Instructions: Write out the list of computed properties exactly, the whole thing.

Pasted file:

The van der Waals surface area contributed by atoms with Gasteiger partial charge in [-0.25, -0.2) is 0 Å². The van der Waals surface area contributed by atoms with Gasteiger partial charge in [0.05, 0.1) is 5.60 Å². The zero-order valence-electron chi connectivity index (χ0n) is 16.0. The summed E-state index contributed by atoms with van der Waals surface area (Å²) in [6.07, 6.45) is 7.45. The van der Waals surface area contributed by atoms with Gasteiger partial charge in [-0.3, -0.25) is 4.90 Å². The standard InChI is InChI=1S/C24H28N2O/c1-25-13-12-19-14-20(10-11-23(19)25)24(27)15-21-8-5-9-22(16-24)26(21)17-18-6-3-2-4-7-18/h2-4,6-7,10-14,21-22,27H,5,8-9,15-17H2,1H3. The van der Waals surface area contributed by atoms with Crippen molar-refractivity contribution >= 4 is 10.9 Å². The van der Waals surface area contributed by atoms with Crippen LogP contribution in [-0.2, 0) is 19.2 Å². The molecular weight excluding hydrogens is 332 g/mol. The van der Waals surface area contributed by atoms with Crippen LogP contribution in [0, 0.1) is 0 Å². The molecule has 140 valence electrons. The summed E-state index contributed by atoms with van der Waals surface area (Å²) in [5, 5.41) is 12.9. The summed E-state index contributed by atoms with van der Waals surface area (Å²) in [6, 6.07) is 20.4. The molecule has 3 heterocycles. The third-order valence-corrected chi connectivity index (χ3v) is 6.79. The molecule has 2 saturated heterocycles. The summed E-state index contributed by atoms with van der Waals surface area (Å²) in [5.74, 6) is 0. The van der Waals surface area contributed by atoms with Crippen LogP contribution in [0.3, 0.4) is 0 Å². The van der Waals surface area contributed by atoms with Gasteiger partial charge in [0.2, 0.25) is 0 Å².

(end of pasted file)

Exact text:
The van der Waals surface area contributed by atoms with Gasteiger partial charge in [-0.25, -0.2) is 0 Å². The van der Waals surface area contributed by atoms with Gasteiger partial charge in [0.05, 0.1) is 5.60 Å². The zero-order valence-electron chi connectivity index (χ0n) is 16.0. The summed E-state index contributed by atoms with van der Waals surface area (Å²) in [6.07, 6.45) is 7.45. The van der Waals surface area contributed by atoms with Gasteiger partial charge in [-0.3, -0.25) is 4.90 Å². The standard InChI is InChI=1S/C24H28N2O/c1-25-13-12-19-14-20(10-11-23(19)25)24(27)15-21-8-5-9-22(16-24)26(21)17-18-6-3-2-4-7-18/h2-4,6-7,10-14,21-22,27H,5,8-9,15-17H2,1H3. The van der Waals surface area contributed by atoms with Crippen molar-refractivity contribution >= 4 is 10.9 Å². The van der Waals surface area contributed by atoms with Crippen LogP contribution in [-0.2, 0) is 19.2 Å². The molecular weight excluding hydrogens is 332 g/mol. The van der Waals surface area contributed by atoms with Crippen LogP contribution in [0, 0.1) is 0 Å². The molecule has 140 valence electrons. The summed E-state index contributed by atoms with van der Waals surface area (Å²) in [5, 5.41) is 12.9. The summed E-state index contributed by atoms with van der Waals surface area (Å²) in [6, 6.07) is 20.4. The molecule has 3 heterocycles. The third-order valence-corrected chi connectivity index (χ3v) is 6.79. The molecule has 2 saturated heterocycles. The summed E-state index contributed by atoms with van der Waals surface area (Å²) in [5.74, 6) is 0. The van der Waals surface area contributed by atoms with Crippen LogP contribution in [0.3, 0.4) is 0 Å². The van der Waals surface area contributed by atoms with Gasteiger partial charge in [0.2, 0.25) is 0 Å².